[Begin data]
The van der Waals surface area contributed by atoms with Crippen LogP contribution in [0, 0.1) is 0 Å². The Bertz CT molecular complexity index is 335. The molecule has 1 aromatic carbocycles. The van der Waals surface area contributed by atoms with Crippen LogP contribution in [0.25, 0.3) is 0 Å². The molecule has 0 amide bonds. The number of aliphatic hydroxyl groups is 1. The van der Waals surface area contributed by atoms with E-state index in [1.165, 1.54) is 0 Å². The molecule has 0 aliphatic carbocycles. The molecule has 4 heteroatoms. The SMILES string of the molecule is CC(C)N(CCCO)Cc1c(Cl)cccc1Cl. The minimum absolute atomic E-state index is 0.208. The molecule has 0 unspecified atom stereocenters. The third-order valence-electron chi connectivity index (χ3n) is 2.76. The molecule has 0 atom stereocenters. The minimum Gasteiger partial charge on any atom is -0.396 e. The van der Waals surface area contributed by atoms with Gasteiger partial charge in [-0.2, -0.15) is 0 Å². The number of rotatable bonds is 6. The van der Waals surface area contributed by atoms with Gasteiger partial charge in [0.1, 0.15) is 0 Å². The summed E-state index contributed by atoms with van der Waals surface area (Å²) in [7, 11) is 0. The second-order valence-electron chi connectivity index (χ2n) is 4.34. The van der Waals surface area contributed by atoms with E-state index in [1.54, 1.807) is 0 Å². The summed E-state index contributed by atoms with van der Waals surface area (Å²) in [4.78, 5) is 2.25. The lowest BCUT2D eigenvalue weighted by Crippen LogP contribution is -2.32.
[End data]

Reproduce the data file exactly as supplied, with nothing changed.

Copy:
The van der Waals surface area contributed by atoms with Crippen LogP contribution in [0, 0.1) is 0 Å². The Bertz CT molecular complexity index is 335. The molecule has 1 aromatic carbocycles. The van der Waals surface area contributed by atoms with Crippen LogP contribution in [0.25, 0.3) is 0 Å². The molecule has 0 amide bonds. The number of aliphatic hydroxyl groups is 1. The van der Waals surface area contributed by atoms with E-state index in [1.165, 1.54) is 0 Å². The molecule has 0 aliphatic carbocycles. The molecule has 4 heteroatoms. The SMILES string of the molecule is CC(C)N(CCCO)Cc1c(Cl)cccc1Cl. The minimum absolute atomic E-state index is 0.208. The molecule has 0 unspecified atom stereocenters. The third-order valence-electron chi connectivity index (χ3n) is 2.76. The molecule has 0 atom stereocenters. The minimum Gasteiger partial charge on any atom is -0.396 e. The van der Waals surface area contributed by atoms with Gasteiger partial charge in [-0.2, -0.15) is 0 Å². The number of rotatable bonds is 6. The van der Waals surface area contributed by atoms with Gasteiger partial charge in [0.1, 0.15) is 0 Å². The summed E-state index contributed by atoms with van der Waals surface area (Å²) in [7, 11) is 0. The second-order valence-electron chi connectivity index (χ2n) is 4.34. The van der Waals surface area contributed by atoms with E-state index in [1.54, 1.807) is 0 Å². The summed E-state index contributed by atoms with van der Waals surface area (Å²) in [4.78, 5) is 2.25. The lowest BCUT2D eigenvalue weighted by Crippen LogP contribution is -2.32.